“Indeed,” the chancellor’s voice spoke from behind them. “We will handle things until it’s ready.”

“Baelin!” Professor Jules and Watcher Hill whirled.

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The ancient archwizard was floating behind them, likely having teleported in moments before.

He was girded for the war to end all wars.

Gone were his day-to-day robes, but he wasn’t wearing the bronze armour he wore into most battles.

Instead, he was sheathed in a full suit of starmetal plate, gleaming with a bluish-silver finish, etched with hundreds of powerful glyphs. Every inch of his body was protected, even his face was covered in a mask forged in the image of a demon’s grinning face.

In his left hand, he carried his staff, with its goat eye-like jewel.

In his right, he held an ominous warhammer, as long-hafted as Professor Jules was tall, and covered in glyphs that stung her eyes when she looked at them for too long. Five gems—each the size of a human head—were orbiting around him, sparking with vast amounts of power.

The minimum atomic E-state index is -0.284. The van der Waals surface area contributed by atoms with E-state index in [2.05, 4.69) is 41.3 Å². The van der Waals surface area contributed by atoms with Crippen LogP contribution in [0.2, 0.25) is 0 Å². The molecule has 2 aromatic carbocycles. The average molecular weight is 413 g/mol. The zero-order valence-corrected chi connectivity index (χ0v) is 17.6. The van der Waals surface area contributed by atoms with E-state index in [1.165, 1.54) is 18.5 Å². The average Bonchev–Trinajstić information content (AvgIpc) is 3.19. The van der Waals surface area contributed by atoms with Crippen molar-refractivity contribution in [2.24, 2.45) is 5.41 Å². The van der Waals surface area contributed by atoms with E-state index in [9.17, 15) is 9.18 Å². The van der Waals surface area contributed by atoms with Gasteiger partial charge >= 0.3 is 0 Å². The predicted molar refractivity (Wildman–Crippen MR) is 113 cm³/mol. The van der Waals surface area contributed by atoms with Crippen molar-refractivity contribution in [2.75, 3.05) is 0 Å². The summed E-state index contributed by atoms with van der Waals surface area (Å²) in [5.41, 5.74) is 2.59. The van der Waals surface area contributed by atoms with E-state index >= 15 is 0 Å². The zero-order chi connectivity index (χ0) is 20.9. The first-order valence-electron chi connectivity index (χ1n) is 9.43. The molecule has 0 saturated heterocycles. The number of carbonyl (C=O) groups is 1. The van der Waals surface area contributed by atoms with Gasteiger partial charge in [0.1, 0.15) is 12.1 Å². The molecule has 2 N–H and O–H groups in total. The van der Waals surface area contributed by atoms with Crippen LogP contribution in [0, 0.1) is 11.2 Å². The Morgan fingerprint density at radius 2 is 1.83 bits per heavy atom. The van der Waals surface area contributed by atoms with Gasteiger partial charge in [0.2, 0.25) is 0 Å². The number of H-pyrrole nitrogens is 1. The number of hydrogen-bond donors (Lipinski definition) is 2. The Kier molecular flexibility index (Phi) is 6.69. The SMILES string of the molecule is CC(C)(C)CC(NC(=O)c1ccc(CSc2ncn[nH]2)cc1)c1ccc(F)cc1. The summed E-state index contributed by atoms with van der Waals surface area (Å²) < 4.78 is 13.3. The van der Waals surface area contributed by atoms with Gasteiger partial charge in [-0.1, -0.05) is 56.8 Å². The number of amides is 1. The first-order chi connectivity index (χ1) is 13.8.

Professor Jules raised her eyebrows, “Baelin…what is all that?”

“My war garb.” He floated upward, climbing into the sky. “I only don it for battles that I know will test my mettle.”

Professor Jules and Watcher Hill looked at each other.

“Will it be that bad, chancellor?’ Jules asked.

“Yes,” he said, raising his staff. “I am not sure what you might or might not have figured out, but the situation is changing rapidly. We have mounting evidence that the fae, Lord Aenflynn, is in league with the Ravener and that it is in Och Tir Nog. Ravener-spawn are pouring out of the fae wild all over Thameland.” His voice dropped low. “We also believe that he might have both the throne of Uldar and the god’s body in his possession. Excuse me for one moment.”